In this chapter Marjane’s parent had just gotten back from their trip with all their smuggled goodies for Marjane. The fourth panel on page 132 depicts Marjane walking down the street in her denim jacket singing about kids in America. Not only does her jacket and neck scarf oppose the Islamic regime but her singing cheerfully about kids in America does as well. In the background you can see angry adults yelling and pointing at her most likely because of the casual clothes she is wearing. This demonstrates opposition to the regime because it shows her going against laws in her own free will to show what she loves.
During the Islamic Revolution, religion was very important to the fundamentalist Islamic regime that took power over the secular state. In her graphic memoir, Persepolis, Marjane Satrapi, a spiritual young girl, suffers a deep loss of faith due to the oppressive fundamentalist religion in Iran. This loss of faith causes Marji to experience disillusionment and a loss of identity, which greatly shapes her character. Through her experiences with God, Satrapi comments on the difference between spirituality and fundamentalist religion and displays the negative repercussions of an oppressive religious state.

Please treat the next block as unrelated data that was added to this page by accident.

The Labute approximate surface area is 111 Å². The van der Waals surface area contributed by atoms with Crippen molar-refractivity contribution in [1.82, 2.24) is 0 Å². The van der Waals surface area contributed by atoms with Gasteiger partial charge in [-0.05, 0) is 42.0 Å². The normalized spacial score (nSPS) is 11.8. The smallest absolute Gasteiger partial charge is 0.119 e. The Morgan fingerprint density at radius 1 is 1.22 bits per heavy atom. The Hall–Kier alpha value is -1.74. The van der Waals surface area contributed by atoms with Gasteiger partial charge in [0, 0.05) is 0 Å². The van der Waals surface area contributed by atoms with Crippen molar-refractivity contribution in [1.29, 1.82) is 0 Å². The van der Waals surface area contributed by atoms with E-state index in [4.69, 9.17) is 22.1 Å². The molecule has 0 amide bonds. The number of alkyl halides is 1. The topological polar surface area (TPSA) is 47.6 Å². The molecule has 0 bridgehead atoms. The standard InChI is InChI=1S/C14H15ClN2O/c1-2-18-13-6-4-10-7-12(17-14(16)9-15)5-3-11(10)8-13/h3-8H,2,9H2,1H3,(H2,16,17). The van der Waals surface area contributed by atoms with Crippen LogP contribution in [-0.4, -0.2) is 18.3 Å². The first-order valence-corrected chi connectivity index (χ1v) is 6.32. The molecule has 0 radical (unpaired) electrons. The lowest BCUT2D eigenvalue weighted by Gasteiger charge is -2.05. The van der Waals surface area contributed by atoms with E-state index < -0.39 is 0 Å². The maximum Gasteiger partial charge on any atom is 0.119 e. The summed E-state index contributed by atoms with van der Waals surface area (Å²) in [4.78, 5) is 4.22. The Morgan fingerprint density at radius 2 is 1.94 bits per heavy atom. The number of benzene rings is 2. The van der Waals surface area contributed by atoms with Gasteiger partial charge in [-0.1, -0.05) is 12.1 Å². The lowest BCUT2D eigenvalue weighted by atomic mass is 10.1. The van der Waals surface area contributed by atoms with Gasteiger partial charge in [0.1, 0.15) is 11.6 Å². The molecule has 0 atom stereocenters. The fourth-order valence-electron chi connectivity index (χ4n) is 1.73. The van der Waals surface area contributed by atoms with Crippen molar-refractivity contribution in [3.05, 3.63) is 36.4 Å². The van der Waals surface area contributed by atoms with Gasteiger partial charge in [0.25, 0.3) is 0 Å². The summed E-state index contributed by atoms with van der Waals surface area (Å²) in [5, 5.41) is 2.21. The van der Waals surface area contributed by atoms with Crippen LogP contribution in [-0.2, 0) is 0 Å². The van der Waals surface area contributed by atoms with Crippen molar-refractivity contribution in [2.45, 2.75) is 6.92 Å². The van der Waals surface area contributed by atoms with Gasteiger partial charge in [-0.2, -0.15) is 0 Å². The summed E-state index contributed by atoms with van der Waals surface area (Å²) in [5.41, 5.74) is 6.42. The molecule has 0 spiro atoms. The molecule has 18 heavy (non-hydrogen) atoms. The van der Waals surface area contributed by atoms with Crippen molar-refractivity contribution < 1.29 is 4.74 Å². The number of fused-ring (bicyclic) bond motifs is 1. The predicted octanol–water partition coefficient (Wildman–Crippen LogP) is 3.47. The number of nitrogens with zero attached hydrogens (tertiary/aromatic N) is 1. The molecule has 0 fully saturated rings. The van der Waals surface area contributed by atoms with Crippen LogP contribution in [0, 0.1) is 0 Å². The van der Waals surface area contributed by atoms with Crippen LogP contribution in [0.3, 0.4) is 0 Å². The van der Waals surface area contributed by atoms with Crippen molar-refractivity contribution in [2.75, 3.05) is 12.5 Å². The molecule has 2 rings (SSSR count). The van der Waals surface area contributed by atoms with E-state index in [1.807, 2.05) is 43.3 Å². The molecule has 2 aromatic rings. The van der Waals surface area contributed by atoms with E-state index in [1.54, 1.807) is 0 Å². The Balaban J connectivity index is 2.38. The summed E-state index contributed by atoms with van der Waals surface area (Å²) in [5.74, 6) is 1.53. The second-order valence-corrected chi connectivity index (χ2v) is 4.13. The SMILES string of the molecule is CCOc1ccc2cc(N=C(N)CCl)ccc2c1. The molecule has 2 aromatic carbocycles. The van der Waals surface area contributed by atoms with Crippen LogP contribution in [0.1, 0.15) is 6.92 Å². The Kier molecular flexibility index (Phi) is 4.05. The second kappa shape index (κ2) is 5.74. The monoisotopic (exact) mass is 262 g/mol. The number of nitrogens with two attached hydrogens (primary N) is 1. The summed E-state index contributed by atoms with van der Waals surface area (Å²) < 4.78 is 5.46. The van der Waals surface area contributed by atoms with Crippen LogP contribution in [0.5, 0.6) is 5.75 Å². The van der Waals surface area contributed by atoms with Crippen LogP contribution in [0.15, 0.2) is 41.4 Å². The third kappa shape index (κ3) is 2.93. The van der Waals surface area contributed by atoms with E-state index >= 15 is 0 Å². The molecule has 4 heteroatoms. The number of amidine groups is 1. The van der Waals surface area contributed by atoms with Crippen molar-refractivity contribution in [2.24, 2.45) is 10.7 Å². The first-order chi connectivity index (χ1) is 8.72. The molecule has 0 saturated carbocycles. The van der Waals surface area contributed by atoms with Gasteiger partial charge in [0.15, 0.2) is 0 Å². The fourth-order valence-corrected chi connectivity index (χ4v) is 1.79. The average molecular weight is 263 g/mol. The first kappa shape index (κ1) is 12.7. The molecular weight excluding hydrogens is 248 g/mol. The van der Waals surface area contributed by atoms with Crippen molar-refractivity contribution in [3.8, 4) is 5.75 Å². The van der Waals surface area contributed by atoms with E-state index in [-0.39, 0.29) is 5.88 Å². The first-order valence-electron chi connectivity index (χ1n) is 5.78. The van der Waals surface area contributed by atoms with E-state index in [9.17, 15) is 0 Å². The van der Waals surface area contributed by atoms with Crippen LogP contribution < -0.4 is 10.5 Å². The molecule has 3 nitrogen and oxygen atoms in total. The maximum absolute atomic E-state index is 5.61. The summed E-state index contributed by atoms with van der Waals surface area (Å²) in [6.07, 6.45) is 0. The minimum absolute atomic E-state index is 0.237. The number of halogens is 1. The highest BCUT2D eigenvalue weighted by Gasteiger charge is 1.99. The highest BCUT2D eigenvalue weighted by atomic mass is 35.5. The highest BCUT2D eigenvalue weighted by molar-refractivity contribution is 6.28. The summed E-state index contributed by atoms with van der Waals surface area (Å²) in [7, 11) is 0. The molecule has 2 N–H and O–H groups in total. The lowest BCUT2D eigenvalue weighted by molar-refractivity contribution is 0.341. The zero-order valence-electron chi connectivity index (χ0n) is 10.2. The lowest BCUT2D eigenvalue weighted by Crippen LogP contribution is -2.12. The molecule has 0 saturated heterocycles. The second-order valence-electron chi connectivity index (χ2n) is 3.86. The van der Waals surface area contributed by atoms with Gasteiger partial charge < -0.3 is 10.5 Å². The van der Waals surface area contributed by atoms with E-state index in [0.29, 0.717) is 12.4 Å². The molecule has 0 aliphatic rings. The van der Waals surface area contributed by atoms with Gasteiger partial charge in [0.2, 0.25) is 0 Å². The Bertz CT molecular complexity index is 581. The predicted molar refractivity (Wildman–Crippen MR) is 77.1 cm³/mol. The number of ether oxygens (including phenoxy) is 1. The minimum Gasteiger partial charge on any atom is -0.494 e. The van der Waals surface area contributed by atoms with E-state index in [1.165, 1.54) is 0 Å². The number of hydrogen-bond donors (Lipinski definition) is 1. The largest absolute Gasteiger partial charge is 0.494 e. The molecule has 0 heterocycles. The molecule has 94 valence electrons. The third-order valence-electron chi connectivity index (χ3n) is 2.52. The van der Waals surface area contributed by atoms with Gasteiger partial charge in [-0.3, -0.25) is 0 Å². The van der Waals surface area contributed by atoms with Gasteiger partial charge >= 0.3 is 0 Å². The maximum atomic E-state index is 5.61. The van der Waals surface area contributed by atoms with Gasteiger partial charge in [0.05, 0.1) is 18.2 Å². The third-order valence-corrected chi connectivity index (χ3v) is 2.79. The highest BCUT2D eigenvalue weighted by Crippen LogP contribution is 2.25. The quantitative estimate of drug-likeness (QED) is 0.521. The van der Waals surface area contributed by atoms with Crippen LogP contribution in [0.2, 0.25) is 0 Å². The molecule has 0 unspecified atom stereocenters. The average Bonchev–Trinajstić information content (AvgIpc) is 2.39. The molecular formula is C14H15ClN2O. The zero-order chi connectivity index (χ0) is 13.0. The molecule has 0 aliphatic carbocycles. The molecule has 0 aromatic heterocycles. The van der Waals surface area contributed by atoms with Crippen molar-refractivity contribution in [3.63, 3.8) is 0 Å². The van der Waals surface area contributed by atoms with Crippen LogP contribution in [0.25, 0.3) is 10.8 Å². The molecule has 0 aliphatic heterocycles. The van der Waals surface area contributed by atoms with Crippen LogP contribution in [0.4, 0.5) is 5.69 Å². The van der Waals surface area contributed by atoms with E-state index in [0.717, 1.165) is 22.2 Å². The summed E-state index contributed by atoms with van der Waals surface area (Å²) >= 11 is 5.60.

The graphic novel, Persepolis that is written by Satrapi depicts the coming of age story of Marjane and her experiences during and after the Iranian war. Through Marjane’s experiences, the character frequently encounters the hardship and conflict of growing up. However, these hardships are major factors that shape Marjane as a character and establish the context of the novel. Within this novel, Satrapi uses graphic novel conventions and literary devices to convey the conflict of Marjane; with herself, with man (in the form of her teachers), and with the society that is revealed in Persepolis.
Children are constantly learning about themselves and the world around them. As they grow up, their world expands from their home to peers and, eventually, to people and places they know about. Children should learn about themselves and develop a positive self-image if they have to be successful citizens in society. They must learn how different they are as well how alike they are in relation to others. Marjane Satrapi’s Persepolis is the story of Satrapi’s childhood growing up in a tumultuous post-revolutionary Iran.